The mastermind behind the November Paris attacks had photos of Birmingham on his smartphone, suggesting that he was perhaps planning an attack on England’s second city. At least one of the pictures may have been taken by Abdelhamid Abaaoud himself, raising the possibility that he was in England, despite being wanted by authorities even before the attacks.
West Midlands Police have warned the city’s one million residents to be alert to the possibility of an attack, but have dismissed as “unhelpful” suggestions that an attack may be planned for this weekend. However, they are taking the link between Islamic State and Birmingham “deadly seriously”.
According to sources within the investigation into Abaaoud, his smartphone was found to contain a series of images of the city, and a call log which includes calls made to people within the city, leading British police to the “frightening conclusion” that an attack was being planned against Birmingham.
‘If you get these kinds of [phone-call] links, and if you get photos, it leaves you to a pretty inevitable conclusion…it does point to a certain direction, does it not?’ the source told the Mail on Sunday.
Details of the locations included in the photos have not been released, but Birmingham is home to a number of major shopping centres and sporting venues, as well as the National Exhibition Arena.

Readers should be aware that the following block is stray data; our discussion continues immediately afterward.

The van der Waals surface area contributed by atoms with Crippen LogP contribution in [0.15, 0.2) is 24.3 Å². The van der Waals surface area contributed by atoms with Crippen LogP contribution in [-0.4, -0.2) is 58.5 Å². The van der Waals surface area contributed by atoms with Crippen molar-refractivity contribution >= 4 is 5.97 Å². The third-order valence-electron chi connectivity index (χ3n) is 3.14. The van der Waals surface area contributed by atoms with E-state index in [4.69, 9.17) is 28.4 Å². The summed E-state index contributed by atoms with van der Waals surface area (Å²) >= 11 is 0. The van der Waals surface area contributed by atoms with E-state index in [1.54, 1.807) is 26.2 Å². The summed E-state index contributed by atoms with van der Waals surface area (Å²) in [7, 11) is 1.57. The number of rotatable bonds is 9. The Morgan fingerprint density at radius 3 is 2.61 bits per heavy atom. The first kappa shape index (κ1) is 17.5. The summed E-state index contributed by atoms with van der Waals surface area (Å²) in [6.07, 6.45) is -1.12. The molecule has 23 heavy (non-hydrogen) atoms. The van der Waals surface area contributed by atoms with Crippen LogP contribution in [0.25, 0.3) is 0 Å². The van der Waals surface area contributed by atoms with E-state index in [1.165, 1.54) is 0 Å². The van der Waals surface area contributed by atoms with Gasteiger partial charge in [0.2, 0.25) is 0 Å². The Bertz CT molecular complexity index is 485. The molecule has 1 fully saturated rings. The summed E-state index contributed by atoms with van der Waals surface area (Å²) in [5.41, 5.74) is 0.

It is also understood that Abaaoud was in contact with a number of Moroccan nationals living in the Alum Rock and Bordesley Green areas of the city, both of which have been the focus of counter-terrorism investigations recently. A number of arrests have been made of suspects who were either planning to go to Islamic State strongholds in Syria, or who have returned with battlefield experience.
Abaaoud, who grew up in the Molenbeek area of Brussels, once boasted in an Islamic State magazine that he had free run of Europe, and was able to travel freely despite his notoriety.
He first travelled to Syria two years ago, and was convicted of organising a terror cell in his absence earlier this year. Despite that conviction, and having been linked to four foiled terror plots, he was able to enter Paris a month ago, and may have also passed security checks to enter the UK before that.
An urgent review is now underway.
“A great deal of discussion has gone on at a European level in tightening up intelligence-sharing,” a source said.
“There remains a series of questions over how effective it is, and in light of what is happening in Europe now, it needs to be tightened up further.”
He added that it was right to question “how someone who was at the heart of a terrorist investigation was able to move as relatively easily as he did.”
West Midlands Police have refused to comment on the new information. Assistant Chief Constable Marcus Beale said in a statement: “The West Midlands Counter Terrorism Unit is working hand-in-hand with colleagues in London, the national counter-terrorism network and security services to provide support to the French and Belgian investigations, and, of course, to address any associated terrorism threat to the UK.”